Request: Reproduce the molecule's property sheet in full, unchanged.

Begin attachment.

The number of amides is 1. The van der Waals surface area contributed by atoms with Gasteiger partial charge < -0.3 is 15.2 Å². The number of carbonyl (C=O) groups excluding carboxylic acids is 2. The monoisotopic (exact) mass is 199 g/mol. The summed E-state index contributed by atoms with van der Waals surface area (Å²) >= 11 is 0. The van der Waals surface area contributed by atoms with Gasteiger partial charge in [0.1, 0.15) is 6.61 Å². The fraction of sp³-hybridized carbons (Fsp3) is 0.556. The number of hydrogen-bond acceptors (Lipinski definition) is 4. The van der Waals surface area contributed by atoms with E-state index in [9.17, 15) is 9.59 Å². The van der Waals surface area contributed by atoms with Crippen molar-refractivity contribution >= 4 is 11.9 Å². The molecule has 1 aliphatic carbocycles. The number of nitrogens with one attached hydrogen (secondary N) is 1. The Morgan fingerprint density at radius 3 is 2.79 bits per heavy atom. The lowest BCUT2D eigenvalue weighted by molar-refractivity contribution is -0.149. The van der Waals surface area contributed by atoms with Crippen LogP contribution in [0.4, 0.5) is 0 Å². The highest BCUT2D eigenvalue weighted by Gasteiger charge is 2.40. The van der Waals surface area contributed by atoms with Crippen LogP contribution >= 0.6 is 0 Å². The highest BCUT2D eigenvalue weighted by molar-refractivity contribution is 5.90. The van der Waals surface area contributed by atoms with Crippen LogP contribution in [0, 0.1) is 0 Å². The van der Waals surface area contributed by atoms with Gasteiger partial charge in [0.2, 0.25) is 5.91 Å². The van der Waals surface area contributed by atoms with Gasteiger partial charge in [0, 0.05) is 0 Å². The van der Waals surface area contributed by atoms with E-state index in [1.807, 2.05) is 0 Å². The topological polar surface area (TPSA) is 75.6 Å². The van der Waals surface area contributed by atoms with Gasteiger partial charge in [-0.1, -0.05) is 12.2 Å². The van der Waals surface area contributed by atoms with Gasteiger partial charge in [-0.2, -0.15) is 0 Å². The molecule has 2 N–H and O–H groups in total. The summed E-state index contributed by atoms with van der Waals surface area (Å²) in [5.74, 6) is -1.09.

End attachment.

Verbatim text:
The number of amides is 1. The van der Waals surface area contributed by atoms with Gasteiger partial charge < -0.3 is 15.2 Å². The number of carbonyl (C=O) groups excluding carboxylic acids is 2. The monoisotopic (exact) mass is 199 g/mol. The summed E-state index contributed by atoms with van der Waals surface area (Å²) >= 11 is 0. The van der Waals surface area contributed by atoms with Gasteiger partial charge in [0.1, 0.15) is 6.61 Å². The fraction of sp³-hybridized carbons (Fsp3) is 0.556. The number of hydrogen-bond acceptors (Lipinski definition) is 4. The van der Waals surface area contributed by atoms with E-state index in [9.17, 15) is 9.59 Å². The van der Waals surface area contributed by atoms with Crippen molar-refractivity contribution >= 4 is 11.9 Å². The molecule has 1 aliphatic carbocycles. The number of nitrogens with one attached hydrogen (secondary N) is 1. The Morgan fingerprint density at radius 3 is 2.79 bits per heavy atom. The lowest BCUT2D eigenvalue weighted by molar-refractivity contribution is -0.149. The van der Waals surface area contributed by atoms with Crippen LogP contribution in [0.4, 0.5) is 0 Å². The highest BCUT2D eigenvalue weighted by Gasteiger charge is 2.40. The van der Waals surface area contributed by atoms with Crippen LogP contribution >= 0.6 is 0 Å². The highest BCUT2D eigenvalue weighted by molar-refractivity contribution is 5.90. The van der Waals surface area contributed by atoms with Crippen LogP contribution in [0, 0.1) is 0 Å². The van der Waals surface area contributed by atoms with Gasteiger partial charge in [0.2, 0.25) is 5.91 Å². The van der Waals surface area contributed by atoms with Gasteiger partial charge in [0, 0.05) is 0 Å². The van der Waals surface area contributed by atoms with E-state index in [1.807, 2.05) is 0 Å². The topological polar surface area (TPSA) is 75.6 Å². The van der Waals surface area contributed by atoms with Gasteiger partial charge in [-0.1, -0.05) is 12.2 Å². The van der Waals surface area contributed by atoms with Gasteiger partial charge in [-0.2, -0.15) is 0 Å². The molecule has 2 N–H and O–H groups in total. The summed E-state index contributed by atoms with van der Waals surface area (Å²) in [5.74, 6) is -1.09.